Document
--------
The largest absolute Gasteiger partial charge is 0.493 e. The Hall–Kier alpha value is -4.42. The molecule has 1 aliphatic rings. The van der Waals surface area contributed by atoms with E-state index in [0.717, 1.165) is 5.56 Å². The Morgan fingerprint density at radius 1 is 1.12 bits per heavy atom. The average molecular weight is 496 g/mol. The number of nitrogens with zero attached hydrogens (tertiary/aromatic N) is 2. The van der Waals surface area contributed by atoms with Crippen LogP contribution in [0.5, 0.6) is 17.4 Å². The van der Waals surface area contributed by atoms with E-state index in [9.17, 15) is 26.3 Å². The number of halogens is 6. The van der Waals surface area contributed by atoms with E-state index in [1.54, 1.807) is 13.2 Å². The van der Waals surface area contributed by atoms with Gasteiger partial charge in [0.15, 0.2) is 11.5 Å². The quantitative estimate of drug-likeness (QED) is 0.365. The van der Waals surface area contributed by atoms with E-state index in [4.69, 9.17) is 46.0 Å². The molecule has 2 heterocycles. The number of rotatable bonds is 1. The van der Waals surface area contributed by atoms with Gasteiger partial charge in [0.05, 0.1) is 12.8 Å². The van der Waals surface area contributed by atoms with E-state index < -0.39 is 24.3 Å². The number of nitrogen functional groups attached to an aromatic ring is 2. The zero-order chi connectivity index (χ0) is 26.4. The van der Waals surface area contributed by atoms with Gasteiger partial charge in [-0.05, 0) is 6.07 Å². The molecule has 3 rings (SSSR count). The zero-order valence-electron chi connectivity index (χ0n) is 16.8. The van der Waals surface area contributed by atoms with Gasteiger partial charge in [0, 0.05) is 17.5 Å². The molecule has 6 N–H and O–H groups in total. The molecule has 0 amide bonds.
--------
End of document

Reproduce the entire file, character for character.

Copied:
The largest absolute Gasteiger partial charge is 0.493 e. The Hall–Kier alpha value is -4.42. The molecule has 1 aliphatic rings. The van der Waals surface area contributed by atoms with E-state index in [0.717, 1.165) is 5.56 Å². The Morgan fingerprint density at radius 1 is 1.12 bits per heavy atom. The average molecular weight is 496 g/mol. The number of nitrogens with zero attached hydrogens (tertiary/aromatic N) is 2. The van der Waals surface area contributed by atoms with Crippen LogP contribution in [0.5, 0.6) is 17.4 Å². The van der Waals surface area contributed by atoms with E-state index in [9.17, 15) is 26.3 Å². The number of halogens is 6. The van der Waals surface area contributed by atoms with E-state index in [1.54, 1.807) is 13.2 Å². The van der Waals surface area contributed by atoms with Gasteiger partial charge in [0.15, 0.2) is 11.5 Å². The quantitative estimate of drug-likeness (QED) is 0.365. The van der Waals surface area contributed by atoms with E-state index in [4.69, 9.17) is 46.0 Å². The molecule has 2 heterocycles. The number of rotatable bonds is 1. The van der Waals surface area contributed by atoms with Gasteiger partial charge in [0.05, 0.1) is 12.8 Å². The van der Waals surface area contributed by atoms with E-state index < -0.39 is 24.3 Å². The number of nitrogen functional groups attached to an aromatic ring is 2. The zero-order chi connectivity index (χ0) is 26.4. The van der Waals surface area contributed by atoms with Gasteiger partial charge in [-0.05, 0) is 6.07 Å². The molecule has 3 rings (SSSR count). The zero-order valence-electron chi connectivity index (χ0n) is 16.8. The van der Waals surface area contributed by atoms with Gasteiger partial charge in [0, 0.05) is 17.5 Å². The molecule has 6 N–H and O–H groups in total. The molecule has 0 amide bonds.